WLN – Are there any other major logistics contracts that you’ve won recently?
There’s nothing I can announce just yet, but we are in the latter stages of several interesting opportunities.
WLN – Your contract packing division sounds fascinating, particularly as it’s taking you into the manufacturing sector. When did that business start? How did it come about?
When we got involved in warehousing initially, we provided the basic warehousing services, with some picking, then started stickering and so forth: there was always some added value work, but the demand grew for contract packing services, from food, drink and FMCG companies and retailers.
Consequently, we set up our stand-alone contract packing area at Glenfield in 2008, and can work 24 hours a day at 24 hours’ notice.
WLN – Boots recently appointed you to contract pack two of its Christmas 2010 ranges, one in haircare and one in toiletries. Can you tell us about that piece of business?
Boots has always been a dream customer for our contract packing side. Once we got the BRC accreditation the company invited us to tender and awarded us these two contracts. Our business development team is now looking at work in similar sectors, and it’s an area we’d like to take forward.
WLN – Are you looking to further expand your contract packing services? Can you see contract packing one day being run as an altogether separate business?
We’d like to expand operations on the present site, as the contract packing and warehousing set up we have there is ideal. As the business grows we could move storage of finished goods into our outer DC’s, both within five to ten miles of Glenfield. Whilst it’s set to grow substantially, I can’t see contract packing being a separate business for the foreseeable future.
WLN – You’re exhibiting at the Easypack Packaging Show. What will you be presenting on your stand?
We’ll have a full display of samples of our work, to encourage people to talk to us. We supported Easyfairs at the NEC for two years, but it’s our first time in London. With our membership of the British Contract Manufacturers and Packers Association, Easyfair has been very useful for awareness and leads.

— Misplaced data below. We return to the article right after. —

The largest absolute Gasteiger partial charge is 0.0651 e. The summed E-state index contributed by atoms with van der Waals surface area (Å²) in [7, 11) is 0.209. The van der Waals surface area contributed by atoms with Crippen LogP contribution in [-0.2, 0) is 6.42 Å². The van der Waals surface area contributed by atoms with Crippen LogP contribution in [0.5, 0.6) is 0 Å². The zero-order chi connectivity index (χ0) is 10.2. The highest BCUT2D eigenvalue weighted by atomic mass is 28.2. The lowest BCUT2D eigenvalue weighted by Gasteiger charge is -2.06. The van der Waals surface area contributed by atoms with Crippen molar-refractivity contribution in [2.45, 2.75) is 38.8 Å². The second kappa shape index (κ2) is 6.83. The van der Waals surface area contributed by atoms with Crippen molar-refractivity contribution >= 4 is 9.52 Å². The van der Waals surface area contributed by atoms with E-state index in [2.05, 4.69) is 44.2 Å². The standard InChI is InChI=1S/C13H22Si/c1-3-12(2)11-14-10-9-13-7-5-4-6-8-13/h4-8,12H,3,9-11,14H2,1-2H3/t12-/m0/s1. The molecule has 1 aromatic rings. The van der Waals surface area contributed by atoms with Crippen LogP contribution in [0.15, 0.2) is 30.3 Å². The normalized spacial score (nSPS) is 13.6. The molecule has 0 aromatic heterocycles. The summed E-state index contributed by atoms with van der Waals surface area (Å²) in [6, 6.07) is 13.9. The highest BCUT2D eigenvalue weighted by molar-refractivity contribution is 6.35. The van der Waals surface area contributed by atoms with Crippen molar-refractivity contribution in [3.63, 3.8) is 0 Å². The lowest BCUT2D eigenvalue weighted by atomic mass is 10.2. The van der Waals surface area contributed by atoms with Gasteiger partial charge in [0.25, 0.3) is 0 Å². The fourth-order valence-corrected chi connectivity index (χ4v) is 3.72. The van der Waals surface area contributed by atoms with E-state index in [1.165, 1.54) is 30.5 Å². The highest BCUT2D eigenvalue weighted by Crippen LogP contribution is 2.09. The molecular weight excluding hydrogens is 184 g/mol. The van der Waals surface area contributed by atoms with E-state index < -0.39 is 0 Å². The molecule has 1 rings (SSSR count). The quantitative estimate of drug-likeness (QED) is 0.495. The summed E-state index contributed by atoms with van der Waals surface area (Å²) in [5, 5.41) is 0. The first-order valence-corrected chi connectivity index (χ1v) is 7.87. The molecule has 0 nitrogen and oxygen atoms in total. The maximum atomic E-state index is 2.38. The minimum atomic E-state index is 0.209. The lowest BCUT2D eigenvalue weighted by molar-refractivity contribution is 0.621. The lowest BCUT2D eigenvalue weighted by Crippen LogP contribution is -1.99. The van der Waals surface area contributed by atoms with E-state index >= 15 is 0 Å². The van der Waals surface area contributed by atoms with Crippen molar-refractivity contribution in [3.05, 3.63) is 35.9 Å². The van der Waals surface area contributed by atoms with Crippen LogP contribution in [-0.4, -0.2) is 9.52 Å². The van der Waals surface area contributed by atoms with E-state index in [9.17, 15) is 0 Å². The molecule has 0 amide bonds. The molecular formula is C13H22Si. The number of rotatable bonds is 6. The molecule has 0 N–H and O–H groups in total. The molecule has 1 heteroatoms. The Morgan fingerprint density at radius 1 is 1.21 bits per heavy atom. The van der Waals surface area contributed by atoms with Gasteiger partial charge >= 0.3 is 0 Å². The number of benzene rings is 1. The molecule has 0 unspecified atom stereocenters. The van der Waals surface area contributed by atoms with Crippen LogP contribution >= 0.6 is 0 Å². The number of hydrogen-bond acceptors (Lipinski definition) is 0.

WLN – You’re also exhibiting at IMHX in November. What will you be presenting there?
We were at the Food & Drink Logistics show in March: we got some good leads from it, so we’re going to be in the Food & Drink Logistics pavilion at IMHX. This will help us establish awareness of our food and drink supply chain proposition.
WLN – What quality accreditations do you have as a company? What industry standards do you work to? Are you members of any industry bodies?
We have BRC accreditation, as mentioned: we also have ISO 9000 for the whole group, and Investors in People. We’re members of the RHA, UKWA, BCMPA, the Driver Standards Agency, British International Freight Association and British Retail Motor Consortium.
WLN – You’ve clearly come through the recession in very good shape, which is great news for you, but it’s been a hard time for a lot of people. Where do you see the logistics industry in general going?
Contract prices are keen and there’s plenty of competition. We will all still have a challenging time over the next year, and it is very likely that there will be more casualties.
WLN – When do you see things picking up?
In a year to 18 months there should be more work around, but there will be fewer logistics companies on hand to do it, so rates should harden.
WLN – Do you think logistics companies will have to become broader in their service offering like you have, in order to prosper?
Yes, I do: there’s little margin left in pure warehousing and logistics. To survive and attract customers, you have to diversify and add value. Since 2009, we’ve been operating an IPP pallet pool on site at our headquarters, and currently handle 1 million pallets a year for IPP through our depot.
WLN – Finally, where do you see Widdowson Group going from here?
We have a strategy in place to grow our turnover to £30m in three years’ time. We will continue to attract customers wanting end-to-end solutions, enhance our commercial division in sales and marketing terms, and add value and diversify into other areas. Geographically we’ll always be based in Leicester, but we might establish a regional presence.
We’ve no current plans for acquisitions, but ‘never say never’! Meanwhile we’ll go on growing with the existing and new customers we have coming through.
The Widdowson Group
Tel: 0116 232 2666